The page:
Day 0 of Ragbrai (The Register’s Annual Great Bike Ride Across Iowa). A bit of “pregaming” as I skated a few miles from the airport to the starting town. Just peanuts compared to what’s in store over the next week alongside Caleb Smith and Katie Baird. Fittingly I’m wearing my SkateIA (Skate Instructors Association) shirt today which is often misinterpreted as Skate Iowa.
From Council Bluffs to Atlantic, started out wet and wild. Thunderstorms all night continued into rain for most of the day. After packing up camp, we hit the slick roads and became engrossed in an endless sea of cyclists. Many were stunned to see three skaters and most offered positive vibes. And contrary to popular belief, Iowa is not flat. Our 60 mile ride included 3000 feet of elevation gain, and I sure as hell cranked up every hill (passing upwards of a hundred cyclists each stretch) to show what skaters are capable of.
From Atlantic to Winterset, was another doozy. I was feeling yesterday’s miles and we had plenty of headwind along for the ride. I compensated by drafting every cyclist I could, including speedy ones and those with big boomboxes. The last 20 miles of our 75 mile ride provided us some much welcome tailwind but also a strong serving of rolling hills. I was pretty beat by the end, but it’s definitely my fault for blasting behind cyclists for long stretches while holding speeds to 18 to 22mph.
From Winterset to Indianola, gave us a bit of a break as we covered “only” 46 miles. That allowed us the opportunity to invite two other bladers join us for the day. Bryce Orfield completed 23 miles and Christopher Watts finished the full route. Each clobbered their previous personal best. We ended the day camping at the home of a friend of a friend of a friend where we were treated to much appreciated showers and a warm breakfast.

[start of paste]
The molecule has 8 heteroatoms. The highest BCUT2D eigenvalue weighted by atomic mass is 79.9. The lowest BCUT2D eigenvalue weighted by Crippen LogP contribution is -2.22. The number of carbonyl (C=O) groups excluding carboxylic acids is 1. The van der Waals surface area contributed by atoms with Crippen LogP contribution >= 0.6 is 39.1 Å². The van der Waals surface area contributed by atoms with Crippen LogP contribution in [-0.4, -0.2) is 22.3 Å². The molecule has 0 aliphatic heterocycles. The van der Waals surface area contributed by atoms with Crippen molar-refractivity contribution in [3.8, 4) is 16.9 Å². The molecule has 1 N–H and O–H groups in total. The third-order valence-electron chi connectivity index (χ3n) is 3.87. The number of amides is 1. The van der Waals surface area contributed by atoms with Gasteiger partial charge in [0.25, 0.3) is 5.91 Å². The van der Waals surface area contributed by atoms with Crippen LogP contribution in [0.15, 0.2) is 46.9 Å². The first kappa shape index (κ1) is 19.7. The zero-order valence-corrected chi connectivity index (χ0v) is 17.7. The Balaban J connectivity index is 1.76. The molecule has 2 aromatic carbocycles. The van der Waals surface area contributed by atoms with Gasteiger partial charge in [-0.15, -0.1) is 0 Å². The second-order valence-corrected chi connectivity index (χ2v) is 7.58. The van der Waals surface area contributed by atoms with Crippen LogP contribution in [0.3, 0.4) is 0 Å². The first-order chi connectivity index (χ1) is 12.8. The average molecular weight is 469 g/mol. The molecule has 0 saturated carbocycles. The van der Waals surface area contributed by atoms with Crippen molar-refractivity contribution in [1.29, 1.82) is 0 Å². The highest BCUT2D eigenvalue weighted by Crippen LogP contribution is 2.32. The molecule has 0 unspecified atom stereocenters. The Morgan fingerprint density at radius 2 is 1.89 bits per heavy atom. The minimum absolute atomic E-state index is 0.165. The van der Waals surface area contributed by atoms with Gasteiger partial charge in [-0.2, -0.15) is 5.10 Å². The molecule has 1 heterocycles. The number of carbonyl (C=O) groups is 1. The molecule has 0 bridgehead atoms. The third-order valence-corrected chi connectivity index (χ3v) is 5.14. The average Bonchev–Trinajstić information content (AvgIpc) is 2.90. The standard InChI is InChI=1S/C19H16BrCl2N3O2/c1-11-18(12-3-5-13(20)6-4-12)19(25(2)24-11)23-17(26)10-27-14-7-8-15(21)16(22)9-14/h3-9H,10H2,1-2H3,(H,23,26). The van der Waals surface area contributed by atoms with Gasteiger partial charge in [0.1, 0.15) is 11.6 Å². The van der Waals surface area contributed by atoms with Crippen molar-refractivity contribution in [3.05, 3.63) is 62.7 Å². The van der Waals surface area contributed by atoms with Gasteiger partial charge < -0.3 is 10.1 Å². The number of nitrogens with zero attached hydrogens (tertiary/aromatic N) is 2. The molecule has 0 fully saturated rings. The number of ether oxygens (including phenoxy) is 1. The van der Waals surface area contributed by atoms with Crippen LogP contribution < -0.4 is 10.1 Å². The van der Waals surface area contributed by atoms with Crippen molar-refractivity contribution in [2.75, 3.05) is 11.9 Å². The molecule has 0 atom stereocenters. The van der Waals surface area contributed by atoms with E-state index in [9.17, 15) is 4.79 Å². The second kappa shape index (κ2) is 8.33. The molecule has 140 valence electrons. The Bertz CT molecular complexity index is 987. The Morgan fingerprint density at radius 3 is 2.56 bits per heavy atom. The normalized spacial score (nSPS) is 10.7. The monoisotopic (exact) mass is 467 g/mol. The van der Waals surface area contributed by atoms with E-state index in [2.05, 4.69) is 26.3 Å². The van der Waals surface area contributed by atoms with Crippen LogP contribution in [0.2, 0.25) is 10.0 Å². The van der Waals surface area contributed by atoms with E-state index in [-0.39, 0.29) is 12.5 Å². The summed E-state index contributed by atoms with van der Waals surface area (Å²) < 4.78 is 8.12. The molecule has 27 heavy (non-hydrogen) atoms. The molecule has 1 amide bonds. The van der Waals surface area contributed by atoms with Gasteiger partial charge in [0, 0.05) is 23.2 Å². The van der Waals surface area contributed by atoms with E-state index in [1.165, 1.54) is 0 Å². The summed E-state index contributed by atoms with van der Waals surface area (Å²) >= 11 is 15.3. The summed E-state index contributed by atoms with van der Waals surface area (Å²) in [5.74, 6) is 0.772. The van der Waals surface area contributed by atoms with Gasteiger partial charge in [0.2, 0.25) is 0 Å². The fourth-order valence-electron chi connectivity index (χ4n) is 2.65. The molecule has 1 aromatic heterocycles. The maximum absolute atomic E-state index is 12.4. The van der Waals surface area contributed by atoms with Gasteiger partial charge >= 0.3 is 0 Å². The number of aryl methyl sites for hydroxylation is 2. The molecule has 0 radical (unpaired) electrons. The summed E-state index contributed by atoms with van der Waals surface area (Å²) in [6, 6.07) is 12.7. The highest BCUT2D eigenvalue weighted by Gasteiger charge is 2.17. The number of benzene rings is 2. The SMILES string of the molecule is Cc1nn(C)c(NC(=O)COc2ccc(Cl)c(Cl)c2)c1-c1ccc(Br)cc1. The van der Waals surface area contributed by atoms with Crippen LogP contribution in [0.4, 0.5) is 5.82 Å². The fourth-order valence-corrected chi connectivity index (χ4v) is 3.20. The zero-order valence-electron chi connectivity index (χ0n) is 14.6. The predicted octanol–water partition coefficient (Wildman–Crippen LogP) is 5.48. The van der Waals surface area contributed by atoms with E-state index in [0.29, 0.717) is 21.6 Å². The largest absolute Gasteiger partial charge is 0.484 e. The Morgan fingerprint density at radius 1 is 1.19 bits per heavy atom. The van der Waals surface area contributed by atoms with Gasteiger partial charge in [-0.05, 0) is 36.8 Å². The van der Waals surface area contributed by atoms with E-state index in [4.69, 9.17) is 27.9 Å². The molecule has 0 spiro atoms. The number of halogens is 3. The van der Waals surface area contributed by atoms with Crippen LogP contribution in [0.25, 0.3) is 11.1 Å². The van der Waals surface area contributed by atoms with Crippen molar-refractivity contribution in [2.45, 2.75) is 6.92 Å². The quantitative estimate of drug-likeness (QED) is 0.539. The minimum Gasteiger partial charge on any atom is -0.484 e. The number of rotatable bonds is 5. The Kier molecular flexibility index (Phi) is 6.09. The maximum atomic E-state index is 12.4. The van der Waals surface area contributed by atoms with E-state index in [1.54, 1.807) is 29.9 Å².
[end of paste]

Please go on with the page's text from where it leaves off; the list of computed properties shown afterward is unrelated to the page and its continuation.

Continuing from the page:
From Indianola to Centerville, proved to be an epic one. We started on the road at 6:30am as it was the the longest day at over 80 miles. But Caleb and I had our eyes set upon an optional loop near the end that would tack on another 30+ miles. We maintained an even but strong pace throughout the day. Come time to take on the loop, Caleb and I turned on the afterburners to make it in time to claim our loop patch, where I held over 18 mph on rolling hills for 14 miles despite already having over 75 miles on my legs for the day. Meanwhile Katie skipped the loop but decided to throw in an extra 10 miles in town. She completed 100 miles, beating her previous personal best from just a few days earlier by 25 miles. Meanwhile, Caleb and I ended the day with 122 miles. It was my first century and I clobbered my own daily personal record by 35 miles (sorry Athens to Atlanta). We were so beat by the end and everyone was helpful and I even got a personal escort by the US Airforce Cycling Team.
From Centerville to Fairfield, continued to proved to us the kindness, good energy, and interest from cyclists towards us skaters. We’ve continuously been showered with praise, encouragement, and awe. Groups of cyclists invited me into their pacelines and even my decisions to draft cyclists uninvited went over positively. While skaters have often been welcoming of cyclists, the reverse has not been as true in my past experience, but RAGBRAI has shown that we’re more similar than different. As an added bonus for the day, a reporter for The Register (the “R” in RAGBRAI) reached out to us for an interview and published an article on the event blog.